In the interview with director Errol Morris that’s featured on the Criterion blu-ray of Vernon, Florida (a double feature alongside Gates of Heaven), Morris reveals the unlikely origins of this documentary. Originally intended as an expose on insurance fraud in this small town, known as “Stump City” due to its inhabitants having a predilection for cutting their own limbs off to get some cash, when asking around Vernon, several people persuaded Morris that he might want to look elsewhere. If you get the meaning. He instead decided to just film a selection of people in the town, letting them ramble on about whatever the hell they want. The result is far stranger, and likely far more captivating, than the original story would have been.
The film’s thesis as a whole is probably summed up in the segments with a beleaguered turkey hunter. He’s always looking for them. He always hears them, even when the microphone doesn’t pick it up. He tells long tales about his various conquests, shows their tracks in the mud, his trophies on his wall. And yet you never see a turkey for the entire duration of the movie. He stares into empty air for long stretches of time, while ruminating on his moment of glory that’s yet to come.
Why he wanted to take his shoe off to pull the trigger, I don’t know. And the very next damn day, after we went to work, and he said, that day, he says, “That’ll be the LAST thing I ever do is to shoot myself.”
Which it was.
The above is from another standout “performer,” a barely-coherent, slurring old man who introduces himself by asking if you’ve ever seen a person’s brains. He has, he’ll tell you — he’s scooped them up off a sidewalk. This, apparently, has given him a deeper understanding of the human brain. He claims that, due to the four sections of the brain, you can have a “four-track mind”. He demonstrates this, saying if one is properly disciplined, you can “write ‘cat shit’ with this hand and ‘dog shit’ with the other one.” It’s… Inspirational, truly. For lack of a better term.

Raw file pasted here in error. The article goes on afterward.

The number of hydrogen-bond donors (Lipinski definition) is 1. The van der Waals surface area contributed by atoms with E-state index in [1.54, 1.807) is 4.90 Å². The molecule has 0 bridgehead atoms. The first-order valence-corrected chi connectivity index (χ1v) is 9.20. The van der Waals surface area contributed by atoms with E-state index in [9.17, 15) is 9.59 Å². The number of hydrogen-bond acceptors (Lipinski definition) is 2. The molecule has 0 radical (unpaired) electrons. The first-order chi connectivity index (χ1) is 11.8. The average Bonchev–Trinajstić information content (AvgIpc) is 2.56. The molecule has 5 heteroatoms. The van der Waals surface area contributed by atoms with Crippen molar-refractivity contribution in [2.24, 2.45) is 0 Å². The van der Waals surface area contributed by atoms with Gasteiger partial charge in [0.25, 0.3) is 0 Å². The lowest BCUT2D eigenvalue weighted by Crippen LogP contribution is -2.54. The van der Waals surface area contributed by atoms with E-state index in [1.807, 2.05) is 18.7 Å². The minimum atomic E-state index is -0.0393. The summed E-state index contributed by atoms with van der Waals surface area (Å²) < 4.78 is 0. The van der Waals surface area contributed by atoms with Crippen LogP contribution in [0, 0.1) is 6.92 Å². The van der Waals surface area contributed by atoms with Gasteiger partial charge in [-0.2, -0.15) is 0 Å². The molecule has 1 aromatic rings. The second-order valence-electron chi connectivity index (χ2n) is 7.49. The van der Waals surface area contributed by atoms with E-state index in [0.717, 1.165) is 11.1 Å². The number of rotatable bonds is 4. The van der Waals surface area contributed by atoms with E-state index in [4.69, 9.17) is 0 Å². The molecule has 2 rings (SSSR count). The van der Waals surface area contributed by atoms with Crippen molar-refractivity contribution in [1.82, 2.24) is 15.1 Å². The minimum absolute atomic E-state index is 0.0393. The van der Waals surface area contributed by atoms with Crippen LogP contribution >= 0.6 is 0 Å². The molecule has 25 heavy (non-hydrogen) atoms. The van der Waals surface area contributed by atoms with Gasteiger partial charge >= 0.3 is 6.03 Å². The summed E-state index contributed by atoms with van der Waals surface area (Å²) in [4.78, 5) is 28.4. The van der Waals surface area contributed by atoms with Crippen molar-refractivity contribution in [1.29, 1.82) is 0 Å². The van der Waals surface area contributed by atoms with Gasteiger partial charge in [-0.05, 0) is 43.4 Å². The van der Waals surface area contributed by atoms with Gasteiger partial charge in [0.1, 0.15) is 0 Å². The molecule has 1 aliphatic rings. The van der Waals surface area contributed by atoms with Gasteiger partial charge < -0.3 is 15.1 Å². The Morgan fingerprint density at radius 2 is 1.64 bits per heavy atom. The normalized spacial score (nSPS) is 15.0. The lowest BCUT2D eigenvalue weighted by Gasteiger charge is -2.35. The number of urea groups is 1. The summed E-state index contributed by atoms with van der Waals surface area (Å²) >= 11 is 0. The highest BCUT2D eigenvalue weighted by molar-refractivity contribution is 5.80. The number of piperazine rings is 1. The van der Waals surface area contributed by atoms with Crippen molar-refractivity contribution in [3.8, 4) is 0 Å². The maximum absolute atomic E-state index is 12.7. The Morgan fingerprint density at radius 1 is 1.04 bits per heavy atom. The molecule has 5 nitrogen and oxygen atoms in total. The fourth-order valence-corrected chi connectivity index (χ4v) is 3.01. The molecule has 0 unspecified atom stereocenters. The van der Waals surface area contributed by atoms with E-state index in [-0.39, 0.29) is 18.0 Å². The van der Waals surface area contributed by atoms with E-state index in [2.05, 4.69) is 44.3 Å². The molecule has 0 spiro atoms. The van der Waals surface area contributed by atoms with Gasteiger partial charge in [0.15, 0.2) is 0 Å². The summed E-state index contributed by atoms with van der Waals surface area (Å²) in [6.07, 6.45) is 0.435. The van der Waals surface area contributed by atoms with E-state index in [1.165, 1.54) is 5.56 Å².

Other characters include an old man with a collection of animals that he is all too eager to show off, even at risk of personal injury, a preacher who seems to confuse circuitous, repetitive rambling with a compelling sermon, a particularly laid-back (or lazy, depending on how you look at it) police officer, and a guy who looks suspiciously like Bob Mould but with a much higher-pitched voice.
They sent me the jewel, see, and I don’t know if the jewel is genuine or not, take a look.
I don’t know what I’m looking for… I don’t know, what does a jeweler look for? Haha, you know, those guys in a jewelry store, you want something examined, they look at it through a lens, and what are they looking for? [Shrugs] You ask em, they go [shrugs].
The downside of having such a cavalcade of strange characters, and letting them talk at length about whatever they want, is that it doesn’t really fit together in any meaningful way. It’s an interesting and funny tableau, but it’s hard to take anything away from the film other than, “Haha, those weirdos.” It’s no Gates of Heaven, and it’s for damn sure no The Thin Blue Line, but at a trim 56 minutes, Vernon, Florida is definitely worth watching.